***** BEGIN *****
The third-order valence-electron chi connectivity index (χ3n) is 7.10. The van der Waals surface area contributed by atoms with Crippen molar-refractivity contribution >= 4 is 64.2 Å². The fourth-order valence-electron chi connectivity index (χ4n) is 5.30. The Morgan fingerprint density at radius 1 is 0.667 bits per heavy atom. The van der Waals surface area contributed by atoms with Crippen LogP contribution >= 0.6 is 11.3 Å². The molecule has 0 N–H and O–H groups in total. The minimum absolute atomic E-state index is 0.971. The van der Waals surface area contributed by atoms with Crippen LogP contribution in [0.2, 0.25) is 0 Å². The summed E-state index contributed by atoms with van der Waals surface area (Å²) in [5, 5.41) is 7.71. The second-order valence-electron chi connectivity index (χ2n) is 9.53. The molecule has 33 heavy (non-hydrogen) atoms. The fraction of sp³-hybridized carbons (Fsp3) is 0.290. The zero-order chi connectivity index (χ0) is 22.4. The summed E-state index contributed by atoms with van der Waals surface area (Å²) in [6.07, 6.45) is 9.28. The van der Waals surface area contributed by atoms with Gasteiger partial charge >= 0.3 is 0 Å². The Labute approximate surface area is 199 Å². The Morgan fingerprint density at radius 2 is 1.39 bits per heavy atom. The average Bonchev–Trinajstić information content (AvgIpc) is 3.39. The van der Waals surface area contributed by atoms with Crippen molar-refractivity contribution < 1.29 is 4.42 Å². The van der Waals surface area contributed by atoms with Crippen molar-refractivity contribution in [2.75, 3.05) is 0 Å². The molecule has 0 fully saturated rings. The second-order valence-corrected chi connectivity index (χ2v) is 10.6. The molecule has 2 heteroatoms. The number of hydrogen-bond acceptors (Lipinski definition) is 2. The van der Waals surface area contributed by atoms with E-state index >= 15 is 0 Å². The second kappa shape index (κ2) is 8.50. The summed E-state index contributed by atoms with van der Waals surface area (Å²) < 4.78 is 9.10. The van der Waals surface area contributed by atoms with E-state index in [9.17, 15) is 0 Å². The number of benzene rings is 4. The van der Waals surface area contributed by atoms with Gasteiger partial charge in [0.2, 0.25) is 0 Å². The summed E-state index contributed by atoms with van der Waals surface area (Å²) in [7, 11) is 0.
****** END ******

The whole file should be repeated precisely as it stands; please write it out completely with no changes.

The third-order valence-electron chi connectivity index (χ3n) is 7.10. The van der Waals surface area contributed by atoms with Crippen molar-refractivity contribution >= 4 is 64.2 Å². The fourth-order valence-electron chi connectivity index (χ4n) is 5.30. The Morgan fingerprint density at radius 1 is 0.667 bits per heavy atom. The van der Waals surface area contributed by atoms with Crippen LogP contribution >= 0.6 is 11.3 Å². The molecule has 0 N–H and O–H groups in total. The minimum absolute atomic E-state index is 0.971. The van der Waals surface area contributed by atoms with Crippen LogP contribution in [0.2, 0.25) is 0 Å². The summed E-state index contributed by atoms with van der Waals surface area (Å²) in [5, 5.41) is 7.71. The second-order valence-electron chi connectivity index (χ2n) is 9.53. The molecule has 33 heavy (non-hydrogen) atoms. The fraction of sp³-hybridized carbons (Fsp3) is 0.290. The zero-order chi connectivity index (χ0) is 22.4. The summed E-state index contributed by atoms with van der Waals surface area (Å²) in [6.07, 6.45) is 9.28. The van der Waals surface area contributed by atoms with Gasteiger partial charge >= 0.3 is 0 Å². The Labute approximate surface area is 199 Å². The Morgan fingerprint density at radius 2 is 1.39 bits per heavy atom. The average Bonchev–Trinajstić information content (AvgIpc) is 3.39. The van der Waals surface area contributed by atoms with Crippen molar-refractivity contribution < 1.29 is 4.42 Å². The van der Waals surface area contributed by atoms with Crippen molar-refractivity contribution in [2.75, 3.05) is 0 Å². The molecule has 0 fully saturated rings. The second-order valence-corrected chi connectivity index (χ2v) is 10.6. The molecule has 2 heteroatoms. The number of hydrogen-bond acceptors (Lipinski definition) is 2. The van der Waals surface area contributed by atoms with E-state index >= 15 is 0 Å². The second kappa shape index (κ2) is 8.50. The summed E-state index contributed by atoms with van der Waals surface area (Å²) < 4.78 is 9.10. The van der Waals surface area contributed by atoms with E-state index in [9.17, 15) is 0 Å². The number of benzene rings is 4. The van der Waals surface area contributed by atoms with Gasteiger partial charge in [0.2, 0.25) is 0 Å². The summed E-state index contributed by atoms with van der Waals surface area (Å²) in [7, 11) is 0.